When you do gain some experience, make sure you don’t overstate your experiences. Veteran Personal Protection Specialists that have been around awhile can tell the difference from details of substance or those full of “BS”. There’s no shame in being young and having limited experiences but you will lose credibility glorifying simple short term special event escorts into full blown details.

If you’re trying to impress someone, do it with your integrity and your honesty, not some razzle dazzle.

In conclusion, I believe that Special Event Security assignments can be a valuable experience for those looking for regular Personal Protection work but have limited experience. And I also believe that there is something to “being in the right place at the right time meeting the right person”; it can happen by chance, or you can know exactly who you need to meet, and when, and then put yourself there on purpose. That happens often working at Special Events. Something to think about.

Jerry Heying, CPP, PPS, CST, Executive Director, Executive Protection Institute, and President and CEO, International Protection Group, LLC located in New York City, (212) 268-4555,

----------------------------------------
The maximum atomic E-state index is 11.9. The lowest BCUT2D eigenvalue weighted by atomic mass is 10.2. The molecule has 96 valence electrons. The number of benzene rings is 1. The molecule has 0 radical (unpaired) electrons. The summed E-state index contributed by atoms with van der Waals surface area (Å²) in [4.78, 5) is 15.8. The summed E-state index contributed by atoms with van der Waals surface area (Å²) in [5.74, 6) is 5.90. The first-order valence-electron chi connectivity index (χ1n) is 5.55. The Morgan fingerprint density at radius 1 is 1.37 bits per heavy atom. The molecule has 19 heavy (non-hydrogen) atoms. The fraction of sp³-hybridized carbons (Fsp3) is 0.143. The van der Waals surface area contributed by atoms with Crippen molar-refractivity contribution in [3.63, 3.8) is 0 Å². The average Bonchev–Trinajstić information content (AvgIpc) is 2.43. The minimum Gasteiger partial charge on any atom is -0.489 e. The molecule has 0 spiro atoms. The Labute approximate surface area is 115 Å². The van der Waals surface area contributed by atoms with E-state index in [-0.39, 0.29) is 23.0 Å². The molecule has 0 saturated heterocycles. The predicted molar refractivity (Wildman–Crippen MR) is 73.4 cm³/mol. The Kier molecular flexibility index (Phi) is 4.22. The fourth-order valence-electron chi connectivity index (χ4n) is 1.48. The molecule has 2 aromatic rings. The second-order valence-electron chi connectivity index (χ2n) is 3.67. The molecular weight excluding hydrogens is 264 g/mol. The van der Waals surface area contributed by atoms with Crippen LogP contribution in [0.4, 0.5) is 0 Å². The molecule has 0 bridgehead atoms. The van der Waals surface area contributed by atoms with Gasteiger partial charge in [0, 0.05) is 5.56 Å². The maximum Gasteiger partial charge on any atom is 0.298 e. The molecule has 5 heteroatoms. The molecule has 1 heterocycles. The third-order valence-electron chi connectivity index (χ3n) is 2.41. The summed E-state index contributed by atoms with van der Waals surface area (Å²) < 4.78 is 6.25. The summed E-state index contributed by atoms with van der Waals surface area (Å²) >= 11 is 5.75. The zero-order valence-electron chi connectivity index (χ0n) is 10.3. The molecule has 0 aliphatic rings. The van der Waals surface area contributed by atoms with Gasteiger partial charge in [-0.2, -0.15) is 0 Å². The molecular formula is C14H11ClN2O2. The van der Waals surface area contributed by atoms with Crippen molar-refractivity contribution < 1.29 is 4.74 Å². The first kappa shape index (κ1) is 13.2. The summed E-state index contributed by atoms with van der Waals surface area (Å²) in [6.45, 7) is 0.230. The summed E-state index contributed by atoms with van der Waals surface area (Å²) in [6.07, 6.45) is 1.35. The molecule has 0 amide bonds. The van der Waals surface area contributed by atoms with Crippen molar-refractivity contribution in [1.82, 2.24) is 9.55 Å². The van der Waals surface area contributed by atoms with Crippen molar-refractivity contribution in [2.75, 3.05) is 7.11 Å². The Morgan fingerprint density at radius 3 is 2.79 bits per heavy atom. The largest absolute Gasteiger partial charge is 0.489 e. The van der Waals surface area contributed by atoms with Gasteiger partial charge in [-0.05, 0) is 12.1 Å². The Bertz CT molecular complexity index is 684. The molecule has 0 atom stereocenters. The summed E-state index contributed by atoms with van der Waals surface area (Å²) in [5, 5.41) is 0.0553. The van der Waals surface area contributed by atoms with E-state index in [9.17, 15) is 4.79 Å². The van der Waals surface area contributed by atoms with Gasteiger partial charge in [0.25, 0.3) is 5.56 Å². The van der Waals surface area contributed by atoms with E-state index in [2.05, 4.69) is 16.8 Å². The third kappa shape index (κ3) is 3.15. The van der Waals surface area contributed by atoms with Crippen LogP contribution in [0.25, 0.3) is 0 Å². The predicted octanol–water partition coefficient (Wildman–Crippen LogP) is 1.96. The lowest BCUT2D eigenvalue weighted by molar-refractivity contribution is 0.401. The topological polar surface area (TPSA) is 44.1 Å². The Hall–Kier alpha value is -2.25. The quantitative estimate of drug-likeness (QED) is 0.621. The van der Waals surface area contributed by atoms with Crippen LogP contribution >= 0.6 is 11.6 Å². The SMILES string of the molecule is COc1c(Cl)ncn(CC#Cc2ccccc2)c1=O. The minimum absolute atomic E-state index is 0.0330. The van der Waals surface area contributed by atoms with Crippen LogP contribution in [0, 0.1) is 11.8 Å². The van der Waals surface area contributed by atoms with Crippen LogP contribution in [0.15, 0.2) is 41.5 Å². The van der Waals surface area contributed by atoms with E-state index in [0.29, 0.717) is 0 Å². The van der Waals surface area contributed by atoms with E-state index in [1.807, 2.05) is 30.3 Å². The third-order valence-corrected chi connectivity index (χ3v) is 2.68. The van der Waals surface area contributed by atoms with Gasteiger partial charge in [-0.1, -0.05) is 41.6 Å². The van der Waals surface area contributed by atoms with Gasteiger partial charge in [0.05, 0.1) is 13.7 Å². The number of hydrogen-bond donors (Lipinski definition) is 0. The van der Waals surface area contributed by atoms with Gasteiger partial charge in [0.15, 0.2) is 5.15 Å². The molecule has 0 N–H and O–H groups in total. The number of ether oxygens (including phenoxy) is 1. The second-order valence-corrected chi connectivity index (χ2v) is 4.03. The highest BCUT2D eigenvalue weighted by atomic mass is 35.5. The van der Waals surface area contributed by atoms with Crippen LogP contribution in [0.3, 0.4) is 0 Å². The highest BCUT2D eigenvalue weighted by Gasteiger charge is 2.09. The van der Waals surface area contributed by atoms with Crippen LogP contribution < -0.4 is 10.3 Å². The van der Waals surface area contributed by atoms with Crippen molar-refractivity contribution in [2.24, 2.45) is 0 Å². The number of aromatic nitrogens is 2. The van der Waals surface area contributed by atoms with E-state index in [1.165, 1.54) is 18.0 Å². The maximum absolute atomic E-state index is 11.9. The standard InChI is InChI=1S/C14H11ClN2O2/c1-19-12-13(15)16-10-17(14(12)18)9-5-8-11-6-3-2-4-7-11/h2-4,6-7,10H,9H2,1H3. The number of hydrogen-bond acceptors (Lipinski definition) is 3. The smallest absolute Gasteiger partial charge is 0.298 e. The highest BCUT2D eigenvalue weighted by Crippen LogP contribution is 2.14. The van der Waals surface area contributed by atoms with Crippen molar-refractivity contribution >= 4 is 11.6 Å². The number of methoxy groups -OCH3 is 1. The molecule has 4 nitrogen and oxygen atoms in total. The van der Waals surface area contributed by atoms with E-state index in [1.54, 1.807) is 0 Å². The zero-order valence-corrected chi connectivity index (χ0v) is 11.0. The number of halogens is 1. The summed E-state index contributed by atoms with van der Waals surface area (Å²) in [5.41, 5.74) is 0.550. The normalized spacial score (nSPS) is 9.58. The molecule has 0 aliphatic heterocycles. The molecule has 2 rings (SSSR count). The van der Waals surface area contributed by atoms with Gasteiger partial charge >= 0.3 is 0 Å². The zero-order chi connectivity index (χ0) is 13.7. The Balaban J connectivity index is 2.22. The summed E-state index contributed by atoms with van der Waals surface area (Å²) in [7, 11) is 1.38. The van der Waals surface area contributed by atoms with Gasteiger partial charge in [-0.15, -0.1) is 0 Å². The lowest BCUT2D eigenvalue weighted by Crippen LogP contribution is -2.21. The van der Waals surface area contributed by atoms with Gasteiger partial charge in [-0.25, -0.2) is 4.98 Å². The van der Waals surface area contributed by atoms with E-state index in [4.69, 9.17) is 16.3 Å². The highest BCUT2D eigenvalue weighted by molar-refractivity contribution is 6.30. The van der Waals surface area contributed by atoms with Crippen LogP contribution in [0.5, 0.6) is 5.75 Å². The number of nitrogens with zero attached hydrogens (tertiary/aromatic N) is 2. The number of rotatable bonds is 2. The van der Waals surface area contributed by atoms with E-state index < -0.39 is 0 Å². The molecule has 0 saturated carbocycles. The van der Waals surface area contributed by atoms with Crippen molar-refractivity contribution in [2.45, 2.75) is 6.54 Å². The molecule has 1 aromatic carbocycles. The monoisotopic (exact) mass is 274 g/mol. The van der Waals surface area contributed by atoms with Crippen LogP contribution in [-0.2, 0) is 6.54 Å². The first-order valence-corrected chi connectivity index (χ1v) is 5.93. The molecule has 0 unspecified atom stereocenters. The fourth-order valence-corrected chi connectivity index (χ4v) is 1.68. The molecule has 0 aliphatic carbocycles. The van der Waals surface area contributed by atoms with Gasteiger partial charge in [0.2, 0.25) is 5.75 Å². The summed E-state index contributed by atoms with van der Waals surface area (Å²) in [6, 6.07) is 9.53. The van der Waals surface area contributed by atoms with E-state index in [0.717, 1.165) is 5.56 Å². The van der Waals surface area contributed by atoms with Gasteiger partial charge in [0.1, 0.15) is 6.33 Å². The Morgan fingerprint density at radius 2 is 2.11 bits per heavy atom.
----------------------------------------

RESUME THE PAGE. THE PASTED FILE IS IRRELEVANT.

E-mail: jerry@personalprotection.com   Web: www.personalprotection.com

How to apply for bodyguard work (and how not to).

By Jerry Heying

You’re new to executive protection and bodyguarding or you’ve been working in it for a while and you’re out of work, how do you find work? That’s a question asked by so many in this field. There is no magical answer but I can give you some sound advice.

As the owner of a security company who employs protection professionals, and as an Instructor at the Executive Protection Institute (EPI), I am often asked to help people find assignments or full time employment.

Resumes

Let’s start with your resume. Your resume consists of paper with a bunch of words on it, sometimes lies. It’s estimated that over 50% of resumes contain lies, or misrepresentations. So first point; be truthful. Integrity is so vital to our industry that it starts with your resume.

Don’t overstate your experience or qualifications. You’re entry level? That’s ok. It’s the honest truth. One page is best, two maximum.

You can prepare a CV which stands for curriculum vitae, which is latin for; “course of life” (also resume). Hey, isn’t that the same thing? Generally, a resume is a brief and concise one or two page summary of your skills, experience, and education. A CV is more detailed and longer.